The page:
It was this precipitous drop in individual title’s sales in the late ’80s that caused publishers like Kitchen Sink and Fantagraphics to suffer financial hardship in the ’90s. It became financially untenable to stay in business when sales that were already only marginally profitable dropped across the board. Fantagraphics made up for this by publishing a porn line beginning in 1991. Kitchen Sink tried to solve the same problem by allying itself with Kevin Eastman’s Tundra, which had already lost $14 million in three years publishing alternative comics, and when that failed (through a series of outside investors, which also failed), Kitchen Sink died ignominiously in 1997.

The “sheer havoc” of the ’90s that Deppey describes in his historical essay affected mainstream comics sales almost exclusively; the comics shops that went out of business as a result of the upheavals were not stores that sold alternative comics. The sale of individual alternative comics titles, such as they were, stayed pretty stable throughout the ’90s, and the market even increased at least enough to accommodate the greater number of comics and graphic novels from new publishers like Drawn and Quarterly, Top Shelf and Alternative. Moreover, the generation of independent cartoonists that emerged in the late ’90s were far more promising, artistically speaking, than those behind the black-and-white boom and the self-publishing movement of the late ’80s. Alternative comics took the biggest hit as a result of the black-and-white boom/bust in the late ’80s, whereas it was Marvel, DC and Image who took the biggest hit in the ’90s. (The distribution infrastructure imploded as well, of course, but that’s a different argument.) The relative, respective disasters of the late ’80s and the mid-to-late ’90s could be evaluated largely by whether you feel like crying more for alternative comics being set back in the ’80s or the declining profit margins of Marvel, DC and Image in the ’90s.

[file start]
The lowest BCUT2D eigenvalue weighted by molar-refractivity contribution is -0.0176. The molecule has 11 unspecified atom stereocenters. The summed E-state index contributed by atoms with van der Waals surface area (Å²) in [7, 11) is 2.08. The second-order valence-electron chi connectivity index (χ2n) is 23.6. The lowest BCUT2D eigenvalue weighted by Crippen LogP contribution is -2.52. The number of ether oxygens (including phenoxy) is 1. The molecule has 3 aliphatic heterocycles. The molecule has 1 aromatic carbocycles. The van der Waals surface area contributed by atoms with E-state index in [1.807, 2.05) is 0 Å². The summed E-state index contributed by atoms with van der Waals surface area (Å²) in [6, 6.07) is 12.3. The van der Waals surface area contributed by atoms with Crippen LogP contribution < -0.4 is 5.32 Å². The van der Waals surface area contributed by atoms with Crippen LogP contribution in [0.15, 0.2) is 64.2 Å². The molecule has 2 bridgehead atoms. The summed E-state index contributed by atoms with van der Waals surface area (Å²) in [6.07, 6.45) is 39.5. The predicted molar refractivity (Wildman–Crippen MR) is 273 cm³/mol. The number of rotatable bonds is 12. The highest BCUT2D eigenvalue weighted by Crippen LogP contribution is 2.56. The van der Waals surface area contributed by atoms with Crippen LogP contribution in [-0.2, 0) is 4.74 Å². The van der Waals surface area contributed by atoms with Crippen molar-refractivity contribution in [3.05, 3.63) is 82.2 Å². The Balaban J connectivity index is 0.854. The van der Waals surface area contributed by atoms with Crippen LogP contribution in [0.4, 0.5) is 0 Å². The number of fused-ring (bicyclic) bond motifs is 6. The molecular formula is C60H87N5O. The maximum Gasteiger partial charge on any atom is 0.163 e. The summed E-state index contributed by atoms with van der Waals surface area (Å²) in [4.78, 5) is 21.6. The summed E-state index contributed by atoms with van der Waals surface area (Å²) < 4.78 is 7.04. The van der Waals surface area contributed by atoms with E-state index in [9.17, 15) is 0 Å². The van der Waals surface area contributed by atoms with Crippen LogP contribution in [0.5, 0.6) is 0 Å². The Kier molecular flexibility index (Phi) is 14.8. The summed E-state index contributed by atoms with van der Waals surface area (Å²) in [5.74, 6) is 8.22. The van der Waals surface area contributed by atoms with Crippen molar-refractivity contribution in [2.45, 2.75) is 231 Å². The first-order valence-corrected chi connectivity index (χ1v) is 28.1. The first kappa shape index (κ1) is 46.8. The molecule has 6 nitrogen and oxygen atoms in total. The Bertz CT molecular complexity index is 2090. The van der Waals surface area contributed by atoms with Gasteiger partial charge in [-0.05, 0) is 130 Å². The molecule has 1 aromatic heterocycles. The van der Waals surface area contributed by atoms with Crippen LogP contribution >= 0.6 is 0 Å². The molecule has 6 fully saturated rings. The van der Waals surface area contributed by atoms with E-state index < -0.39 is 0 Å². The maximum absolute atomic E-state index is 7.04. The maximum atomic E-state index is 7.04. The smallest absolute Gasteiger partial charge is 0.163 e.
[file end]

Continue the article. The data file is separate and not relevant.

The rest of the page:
– Gary Groth, June 2006


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2 Responses to “A Comics Journal History of the Direct Market, Part Two”

  1. […] Jim Lawson’s art, Eastman vs. Laird, first TMNT movie pulling from the comic and the cartoon, tcj.com rags on TMNT, Barnyard Commandos, JAWSOME!, Ross loves the Leonardo solo issue, Ross airs his 2003 TMNT 4Kids […]

  2. ralphsnart says:

    A rehash of an old article of old times gone by. I remember those “good old days” fondly. With hindsight, perhaps we all would’ve done things differently.